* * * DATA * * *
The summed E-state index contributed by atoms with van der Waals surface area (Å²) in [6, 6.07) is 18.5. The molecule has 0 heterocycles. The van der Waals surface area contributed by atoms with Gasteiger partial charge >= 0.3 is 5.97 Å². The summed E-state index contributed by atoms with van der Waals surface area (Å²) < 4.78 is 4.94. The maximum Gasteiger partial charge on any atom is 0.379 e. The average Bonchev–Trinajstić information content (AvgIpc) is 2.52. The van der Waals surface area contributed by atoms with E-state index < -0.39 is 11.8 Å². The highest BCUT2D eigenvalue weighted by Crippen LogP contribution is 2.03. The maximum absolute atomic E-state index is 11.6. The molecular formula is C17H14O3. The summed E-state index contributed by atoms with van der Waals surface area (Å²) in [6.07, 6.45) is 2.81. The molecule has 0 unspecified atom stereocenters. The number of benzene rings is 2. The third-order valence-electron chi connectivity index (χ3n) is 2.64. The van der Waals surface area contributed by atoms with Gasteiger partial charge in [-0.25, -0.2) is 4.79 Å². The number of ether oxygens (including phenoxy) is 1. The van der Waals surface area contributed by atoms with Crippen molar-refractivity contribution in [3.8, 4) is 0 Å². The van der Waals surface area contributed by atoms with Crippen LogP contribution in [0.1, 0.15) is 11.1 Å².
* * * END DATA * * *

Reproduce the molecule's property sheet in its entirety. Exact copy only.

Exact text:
The summed E-state index contributed by atoms with van der Waals surface area (Å²) in [6, 6.07) is 18.5. The molecule has 0 heterocycles. The van der Waals surface area contributed by atoms with Gasteiger partial charge >= 0.3 is 5.97 Å². The summed E-state index contributed by atoms with van der Waals surface area (Å²) < 4.78 is 4.94. The maximum Gasteiger partial charge on any atom is 0.379 e. The average Bonchev–Trinajstić information content (AvgIpc) is 2.52. The van der Waals surface area contributed by atoms with E-state index < -0.39 is 11.8 Å². The highest BCUT2D eigenvalue weighted by Crippen LogP contribution is 2.03. The maximum absolute atomic E-state index is 11.6. The molecular formula is C17H14O3. The summed E-state index contributed by atoms with van der Waals surface area (Å²) in [6.07, 6.45) is 2.81. The molecule has 0 unspecified atom stereocenters. The number of benzene rings is 2. The third-order valence-electron chi connectivity index (χ3n) is 2.64. The van der Waals surface area contributed by atoms with Gasteiger partial charge in [-0.25, -0.2) is 4.79 Å². The number of ether oxygens (including phenoxy) is 1. The van der Waals surface area contributed by atoms with Crippen molar-refractivity contribution in [3.8, 4) is 0 Å². The van der Waals surface area contributed by atoms with Crippen LogP contribution in [0.1, 0.15) is 11.1 Å².